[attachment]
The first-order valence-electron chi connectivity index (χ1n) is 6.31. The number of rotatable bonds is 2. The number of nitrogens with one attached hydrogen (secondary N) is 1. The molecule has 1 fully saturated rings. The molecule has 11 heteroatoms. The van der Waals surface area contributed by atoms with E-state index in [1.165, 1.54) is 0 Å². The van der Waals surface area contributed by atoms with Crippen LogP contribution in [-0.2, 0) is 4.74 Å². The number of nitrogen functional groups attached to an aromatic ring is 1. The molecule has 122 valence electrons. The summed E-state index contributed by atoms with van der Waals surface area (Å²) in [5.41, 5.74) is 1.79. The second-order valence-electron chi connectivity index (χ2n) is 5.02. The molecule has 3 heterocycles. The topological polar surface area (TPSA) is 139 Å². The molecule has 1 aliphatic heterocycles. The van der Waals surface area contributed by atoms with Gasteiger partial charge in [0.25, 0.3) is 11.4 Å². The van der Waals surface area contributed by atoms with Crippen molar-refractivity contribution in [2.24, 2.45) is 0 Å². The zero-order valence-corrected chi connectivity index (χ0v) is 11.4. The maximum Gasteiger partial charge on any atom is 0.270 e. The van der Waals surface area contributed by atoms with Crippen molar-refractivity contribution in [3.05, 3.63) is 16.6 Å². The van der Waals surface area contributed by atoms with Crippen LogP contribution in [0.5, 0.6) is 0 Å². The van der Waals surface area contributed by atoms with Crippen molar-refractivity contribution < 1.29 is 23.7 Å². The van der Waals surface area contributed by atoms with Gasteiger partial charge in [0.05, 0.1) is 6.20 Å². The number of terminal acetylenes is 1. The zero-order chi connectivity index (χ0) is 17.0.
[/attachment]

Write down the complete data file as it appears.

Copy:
The first-order valence-electron chi connectivity index (χ1n) is 6.31. The number of rotatable bonds is 2. The number of nitrogens with one attached hydrogen (secondary N) is 1. The molecule has 1 fully saturated rings. The molecule has 11 heteroatoms. The van der Waals surface area contributed by atoms with E-state index in [1.165, 1.54) is 0 Å². The van der Waals surface area contributed by atoms with Crippen LogP contribution in [-0.2, 0) is 4.74 Å². The number of nitrogen functional groups attached to an aromatic ring is 1. The molecule has 122 valence electrons. The summed E-state index contributed by atoms with van der Waals surface area (Å²) in [5.41, 5.74) is 1.79. The second-order valence-electron chi connectivity index (χ2n) is 5.02. The molecule has 3 heterocycles. The topological polar surface area (TPSA) is 139 Å². The molecule has 1 aliphatic heterocycles. The van der Waals surface area contributed by atoms with Gasteiger partial charge in [0.25, 0.3) is 11.4 Å². The van der Waals surface area contributed by atoms with Crippen molar-refractivity contribution in [2.24, 2.45) is 0 Å². The zero-order valence-corrected chi connectivity index (χ0v) is 11.4. The maximum Gasteiger partial charge on any atom is 0.270 e. The van der Waals surface area contributed by atoms with Crippen molar-refractivity contribution in [3.05, 3.63) is 16.6 Å². The van der Waals surface area contributed by atoms with Crippen LogP contribution in [0.5, 0.6) is 0 Å². The van der Waals surface area contributed by atoms with Crippen molar-refractivity contribution < 1.29 is 23.7 Å². The van der Waals surface area contributed by atoms with Gasteiger partial charge in [0.05, 0.1) is 6.20 Å². The number of terminal acetylenes is 1. The zero-order chi connectivity index (χ0) is 17.0.